• <Message> element: describes the details of the SOAP message. It can have multiple parts, e.g., Input, Output. Message is equivalent of the parameters of a function. Let's say, if we have a method with two input parameters, then the equivalent <message> elements will have two <part> elements as input.
    • <Operations> element: This is the equivalent of the method definition, and provides the details of input and output of the operations of the Web Service.
    • <PortType> element: A high level description of operations of the Web Service. It is more like an interface that lists all the operations or methods provided by the Web Service.

    If we look at the above elements in hierarchical order, a <porttype> is a collection of <operations>, <operations> is a collection of <message>s, and in turn, <message> can be a collection of types.

  • Concrete Implementation that provides details of how to physically bind to Web Services.
    • <Binding> element: lists the protocols that can be used to communicate with a Web Service, and also the address of the Web Service, i.e., the namespace it is located in. <Binding> is linked with a specific <PortType>. A binding corresponds to a PortType implemented using a particular protocol such as SOAP. If the service supports more than one protocol, the WSDL includes a binding for each.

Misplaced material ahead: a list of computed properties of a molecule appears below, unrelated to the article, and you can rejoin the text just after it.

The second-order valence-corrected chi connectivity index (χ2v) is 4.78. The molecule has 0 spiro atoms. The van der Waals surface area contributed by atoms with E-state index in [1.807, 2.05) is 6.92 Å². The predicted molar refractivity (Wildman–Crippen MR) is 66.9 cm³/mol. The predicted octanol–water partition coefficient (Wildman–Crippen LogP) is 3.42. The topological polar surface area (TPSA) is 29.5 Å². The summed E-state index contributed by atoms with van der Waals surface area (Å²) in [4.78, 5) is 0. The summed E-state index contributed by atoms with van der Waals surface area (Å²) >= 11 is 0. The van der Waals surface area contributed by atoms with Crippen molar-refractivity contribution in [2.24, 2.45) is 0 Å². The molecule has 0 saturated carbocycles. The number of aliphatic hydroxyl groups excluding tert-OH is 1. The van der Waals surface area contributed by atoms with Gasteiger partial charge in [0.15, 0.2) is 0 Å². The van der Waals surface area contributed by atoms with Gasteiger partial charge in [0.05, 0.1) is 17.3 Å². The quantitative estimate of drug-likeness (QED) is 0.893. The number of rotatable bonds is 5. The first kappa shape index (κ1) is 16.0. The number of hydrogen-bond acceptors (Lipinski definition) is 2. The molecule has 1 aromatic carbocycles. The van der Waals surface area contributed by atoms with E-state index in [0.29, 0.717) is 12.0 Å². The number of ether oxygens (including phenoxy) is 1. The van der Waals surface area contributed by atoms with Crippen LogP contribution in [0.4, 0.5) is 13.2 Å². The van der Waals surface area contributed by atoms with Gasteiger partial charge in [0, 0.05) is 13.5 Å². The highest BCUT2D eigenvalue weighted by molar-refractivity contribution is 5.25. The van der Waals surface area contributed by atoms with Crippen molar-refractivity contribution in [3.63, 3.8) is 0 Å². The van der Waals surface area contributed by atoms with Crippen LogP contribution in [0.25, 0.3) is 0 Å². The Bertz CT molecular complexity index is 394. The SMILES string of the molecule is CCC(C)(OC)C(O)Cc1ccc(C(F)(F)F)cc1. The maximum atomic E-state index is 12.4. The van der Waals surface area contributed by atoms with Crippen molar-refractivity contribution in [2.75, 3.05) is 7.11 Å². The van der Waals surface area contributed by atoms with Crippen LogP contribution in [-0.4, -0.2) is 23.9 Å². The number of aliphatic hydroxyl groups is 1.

• <Port> element: provides the URL where the Web Service is located, and it implements a <binding> element.
    • <Service> element: is a collection of one or more <port>s.

UDDI (Universal Discovery, Description, and Integration)

This is a Web Service registry, and it facilitates the process of advertising and discovery of a Web Service. It manages information about service types and provider types. UDDI is a Web Service itself. UDDI is mainly used during development time. It can be used to find a service and bind to, or it can be used at runtime programmatically. UDDI contains the following information:

  • Businesses and other service providers.
  • Services they will expose.
  • Binding information (locations) of those services
  • Interfaces supported by those services.

One of the major purposes of UDDI is to provide an API for publishing and retrieving information about Web Services. The operations can be invoked by a SOAP call to the exposed methods of a certain Web Service.

SOAP (Simple Object Access Protocol)

It is an XML protocol that is used to communicate with a Web Service. It provides a mechanism that allows one application to communicate with another application using XML.

SOAP is similar to a shipment box for the XML message. It encapsulates the message, and enables it to be shipped over the network. As a shipment box can be transported over via different means including airplane, ship, car, etc., a SOAP encapsulated message can be transferred via different web protocols including HTTP, SMTP, and FTP.

How a Web Service Solves the Classical Middleware Problems?

The technologies that are used enable a Web Service to solve most of the issues of traditional middleware.